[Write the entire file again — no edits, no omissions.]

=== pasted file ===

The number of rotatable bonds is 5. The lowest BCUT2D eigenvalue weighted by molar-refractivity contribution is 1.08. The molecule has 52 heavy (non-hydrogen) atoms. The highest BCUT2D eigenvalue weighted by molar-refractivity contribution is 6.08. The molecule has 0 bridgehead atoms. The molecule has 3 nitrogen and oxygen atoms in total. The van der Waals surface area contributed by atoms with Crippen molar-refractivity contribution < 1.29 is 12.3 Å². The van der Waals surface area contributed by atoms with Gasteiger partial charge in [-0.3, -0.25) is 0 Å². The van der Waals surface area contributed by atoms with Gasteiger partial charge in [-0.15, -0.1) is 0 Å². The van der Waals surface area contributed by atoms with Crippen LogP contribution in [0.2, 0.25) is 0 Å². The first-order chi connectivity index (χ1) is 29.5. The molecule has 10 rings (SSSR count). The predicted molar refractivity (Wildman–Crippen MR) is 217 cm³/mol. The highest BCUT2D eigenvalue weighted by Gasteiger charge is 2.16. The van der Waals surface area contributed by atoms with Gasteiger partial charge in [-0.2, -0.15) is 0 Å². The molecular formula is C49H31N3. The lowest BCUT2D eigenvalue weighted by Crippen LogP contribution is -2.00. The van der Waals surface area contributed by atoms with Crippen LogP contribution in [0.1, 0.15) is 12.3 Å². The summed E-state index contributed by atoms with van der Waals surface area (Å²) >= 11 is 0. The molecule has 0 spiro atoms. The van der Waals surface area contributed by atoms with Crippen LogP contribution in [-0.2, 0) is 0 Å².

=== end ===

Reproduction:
The number of rotatable bonds is 5. The lowest BCUT2D eigenvalue weighted by molar-refractivity contribution is 1.08. The molecule has 52 heavy (non-hydrogen) atoms. The highest BCUT2D eigenvalue weighted by molar-refractivity contribution is 6.08. The molecule has 0 bridgehead atoms. The molecule has 3 nitrogen and oxygen atoms in total. The van der Waals surface area contributed by atoms with Crippen molar-refractivity contribution < 1.29 is 12.3 Å². The van der Waals surface area contributed by atoms with Gasteiger partial charge in [-0.3, -0.25) is 0 Å². The van der Waals surface area contributed by atoms with Gasteiger partial charge in [-0.15, -0.1) is 0 Å². The van der Waals surface area contributed by atoms with Crippen LogP contribution in [0.2, 0.25) is 0 Å². The first-order chi connectivity index (χ1) is 29.5. The molecule has 10 rings (SSSR count). The predicted molar refractivity (Wildman–Crippen MR) is 217 cm³/mol. The highest BCUT2D eigenvalue weighted by Gasteiger charge is 2.16. The van der Waals surface area contributed by atoms with Gasteiger partial charge in [-0.2, -0.15) is 0 Å². The molecular formula is C49H31N3. The lowest BCUT2D eigenvalue weighted by Crippen LogP contribution is -2.00. The van der Waals surface area contributed by atoms with Crippen LogP contribution in [0.1, 0.15) is 12.3 Å². The summed E-state index contributed by atoms with van der Waals surface area (Å²) >= 11 is 0. The molecule has 0 spiro atoms. The van der Waals surface area contributed by atoms with Crippen LogP contribution in [-0.2, 0) is 0 Å².